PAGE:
Each of the seven finalists for the Uplifting Athletes Rare Disease Champion Award will have their story featured here. In order to vote for the next Rare Disease Champion, please visit our voting page here. The winner will be announced on February 1st.
Rare disease connection: Ball was diagnosed with a rare condition known as arteriovenous malfunction (AVM) in 2010 during his freshman year at Florida. AVM is a condition where blood vessels in the brain get tangled and rupture. It affects just 300,000 Americans and is often fatal. The condition required many brain surgeries and some thought Ball would never play football again. His positive attitude and resilience to overcome the odds paid off as Ball was cleared to play football again in June 2012.
His Story: It was supposed to be a typical pre-spring workout. Coming off his freshman year, Neiron Ball was upbeat about a new season. Ball had seen action in 13 games as a freshman and was eager to impress new head coach Will Muschamp. The sophomore linebacker from Georgia was ready to get back to work.
But on this particular day in February 2011 there was nothing typical about his workout. Neiron became dizzy, his neck began to hurt and, eventually, he couldn’t even look down. It felt much worse than having a pinched nerve or a muscle spasm.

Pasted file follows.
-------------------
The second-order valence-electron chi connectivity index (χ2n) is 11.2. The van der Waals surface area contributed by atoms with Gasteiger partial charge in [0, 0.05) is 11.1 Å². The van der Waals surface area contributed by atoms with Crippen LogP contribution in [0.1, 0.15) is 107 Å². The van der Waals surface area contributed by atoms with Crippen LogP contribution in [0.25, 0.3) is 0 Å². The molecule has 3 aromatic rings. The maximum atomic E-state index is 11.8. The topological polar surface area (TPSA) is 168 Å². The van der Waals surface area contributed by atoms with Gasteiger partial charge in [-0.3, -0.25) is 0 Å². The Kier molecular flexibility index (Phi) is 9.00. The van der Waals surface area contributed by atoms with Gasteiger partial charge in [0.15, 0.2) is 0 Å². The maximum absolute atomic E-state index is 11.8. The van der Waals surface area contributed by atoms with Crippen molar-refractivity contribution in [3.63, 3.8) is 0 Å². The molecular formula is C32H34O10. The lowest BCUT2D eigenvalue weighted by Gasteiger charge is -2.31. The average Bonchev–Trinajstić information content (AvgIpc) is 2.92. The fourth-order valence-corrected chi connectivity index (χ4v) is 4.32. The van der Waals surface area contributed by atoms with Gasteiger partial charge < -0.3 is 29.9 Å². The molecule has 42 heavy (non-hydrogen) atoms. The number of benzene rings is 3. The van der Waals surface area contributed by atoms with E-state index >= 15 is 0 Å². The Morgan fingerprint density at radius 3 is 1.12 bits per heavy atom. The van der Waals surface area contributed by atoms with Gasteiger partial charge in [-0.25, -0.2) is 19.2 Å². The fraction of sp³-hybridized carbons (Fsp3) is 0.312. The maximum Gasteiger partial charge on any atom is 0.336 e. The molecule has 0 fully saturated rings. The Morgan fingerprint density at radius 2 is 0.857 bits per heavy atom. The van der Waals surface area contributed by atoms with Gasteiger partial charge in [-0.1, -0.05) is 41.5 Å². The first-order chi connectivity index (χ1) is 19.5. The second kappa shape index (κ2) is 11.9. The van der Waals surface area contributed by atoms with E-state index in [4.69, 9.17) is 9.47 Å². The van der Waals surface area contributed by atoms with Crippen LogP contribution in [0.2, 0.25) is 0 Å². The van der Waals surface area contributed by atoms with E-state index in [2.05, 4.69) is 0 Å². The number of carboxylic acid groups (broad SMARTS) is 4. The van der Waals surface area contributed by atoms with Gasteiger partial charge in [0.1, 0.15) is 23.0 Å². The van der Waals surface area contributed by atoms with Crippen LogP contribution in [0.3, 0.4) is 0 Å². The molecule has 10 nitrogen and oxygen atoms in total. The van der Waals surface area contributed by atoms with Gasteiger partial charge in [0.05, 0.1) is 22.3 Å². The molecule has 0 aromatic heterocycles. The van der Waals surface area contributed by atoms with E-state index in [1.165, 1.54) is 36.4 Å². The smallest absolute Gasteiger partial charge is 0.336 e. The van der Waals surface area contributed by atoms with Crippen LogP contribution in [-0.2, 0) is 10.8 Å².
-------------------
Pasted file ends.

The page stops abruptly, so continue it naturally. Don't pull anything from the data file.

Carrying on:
Team trainers advised him to go home and take it easy. Neiron made it home, but the pain was excruciating. That night, Neiron was sent to the emergency room and hours after the workout was fighting for his life.
“I knew something was definitely wrong,” Ball says.
After an MRI, it was determined Neiron suffered from arteriovenous malformation (AVM), an abnormal tangle of blood vessels. AVMs in the brain usually form before birth. AVMs could pose little or no risk to one’s health, but in Neiron’s case where there was bleeding of the brain andk it became very dangerous. Having symptoms related to AVM is rare.
Neiron was hospitalized for days. The medics had told him he was lucky to be alive. The treatment options weren’t easy, either surgery or radiate the tangled vessel. They opted for radiation. It was a lot to digest in a short amount of time.
“I was just thinking that God has my back,” he says.
During recovery, it became apparent to Ball that football was a gift and there was no guarantee that he could ever play again. As part of the recovery process, Neiron had to take a year off from football. It was a long year, a year filled with MRIs to ensure the procedure had worked.
“This experience taught me patience,” Ball said. “It made me realize I needed to be a student first and an athlete second.”
It truly is a miracle Ball was able to put on pads again. He says he doesn’t have a greater risk of a recurrence of an AVM. He believes his experience has put so much of his life and the game of football into perspective.
“I almost died,” Neiron said. “I’m just so thankful for the opportunity to play again.”
And he offers that advice to those who play and even those who don’t.
“Just be thankful for every day,” Ball says.
The Gators are thankful to have Neiron back on the field and off the sidelines. This season he recorded 10 tackles, a tackle for loss, an interception, a pass breakup, two quarterback hits and two fumble recoveries. He saw action in 10 games in 2012, recording two starts.